That’s true for each and every one of us. We are all unique, and we all have things that just come naturally. For example, some people like to work while listening to music, others prefer to chat with someone, and others prefer absolute silence. We are all different.

If you can create an environment where developers get to nurture their own style, you’ll find that your team will be happier and more productive in the long run. 

The post-pandemic world is a perfect example. Some people prefer to work remotely, while others can’t wait to return to the office. Your task then is to find a balance between everyone’s rhythm, like a maestro leading an orchestra.

Be flexible and understanding

Honestly, all the tips on this list could be summarized under this header. When you practice mindfulness you learn to accept things as they come. You can’t control the world, but you can decide how you react to it.

Flexibility is adaptability, every project manager who’s been in charge of a team knows that things will never go as planned, even if they are using a rigid methodology like waterfall. So, you have to be ready to adapt to whatever life throws at you. 

Another aspect of flexibility goes hand in hand with empathy. As the old saying goes, try to walk a mile in someone else’s shoes before you judge them.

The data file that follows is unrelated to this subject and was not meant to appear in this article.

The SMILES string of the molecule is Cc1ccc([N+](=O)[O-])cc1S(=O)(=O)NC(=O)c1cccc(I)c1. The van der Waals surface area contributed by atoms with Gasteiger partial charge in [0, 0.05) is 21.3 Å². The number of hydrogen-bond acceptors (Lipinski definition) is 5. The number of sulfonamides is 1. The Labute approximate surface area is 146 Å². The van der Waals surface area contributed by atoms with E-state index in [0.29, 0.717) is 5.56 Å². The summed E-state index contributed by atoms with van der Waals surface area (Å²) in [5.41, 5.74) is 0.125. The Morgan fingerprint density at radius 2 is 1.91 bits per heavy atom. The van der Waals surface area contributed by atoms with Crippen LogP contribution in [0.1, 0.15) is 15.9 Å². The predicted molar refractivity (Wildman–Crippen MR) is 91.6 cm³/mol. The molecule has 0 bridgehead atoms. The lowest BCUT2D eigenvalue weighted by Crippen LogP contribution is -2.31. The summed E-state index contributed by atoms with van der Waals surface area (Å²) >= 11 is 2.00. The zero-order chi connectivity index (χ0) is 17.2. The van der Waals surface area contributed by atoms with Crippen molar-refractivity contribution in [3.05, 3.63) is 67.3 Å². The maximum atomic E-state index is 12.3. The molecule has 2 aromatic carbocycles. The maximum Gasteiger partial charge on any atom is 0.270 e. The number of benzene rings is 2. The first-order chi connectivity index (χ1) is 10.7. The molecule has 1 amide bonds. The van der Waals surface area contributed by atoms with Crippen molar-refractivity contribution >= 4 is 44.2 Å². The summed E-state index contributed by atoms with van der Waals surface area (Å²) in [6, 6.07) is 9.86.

We all make mistakes or make decisions that we later regret. Create a safe environment where your team can own up to their mistakes and take responsibility for their actions. No one wants to fail, and when they do, they tend to be at their most vulnerable, even if some people hide it.

Turn every mistake into a learning opportunity, give feedback that will help others grow and become better developers in the long run.

Focus and teach others to be focused 

Try some mindfulness exercises and you’ll quickly realize that the first obstacle is your mind. We don’t like silence, and our modern society makes sure that we are always distracted by something. 

The more you practice mindfulness, the better you become at focusing. Pay close attention to your surroundings, to what others are telling you, resist the urge to check your emails while you are having your meeting over Zoom.

Pay attention and act with compassion towards others. Invite your team to put down their phones and to share a moment of relaxation.

Likewise, use software to help you keep project-focused. Don’t try to do everything at once, though. It’s better to do one thing at a time and to dedicate your full focus to get it right. Act as if what’s in front of you is the only thing in the world.

Of course, that doesn’t mean that you should forget about the bird-eye view of a project manager. It means that you have to learn when to shift your attention.

Strike the balance between frustration and decompression  

Last, but not least, mindfulness is a great practice, but it doesn’t exist in a vacuum. We seek mindfulness because the world is full of stress and challenges. Frustration is as much a part of our personal growth as is satisfaction. 

When a deadline is on the horizon, everyone might be tempted to keep on working till they see it through. Sometimes your team might even choose to keep on pushing, but you should know better. 

Without decompression, that energy will eventually turn sour and become burnout, but without just enough frustration, people grow bored with tedium. Find a middle ground and check with your team how they are feeling. 

In the end, mindfulness might be a personal practice, but what you learn can easily be extrapolated to all areas of our life.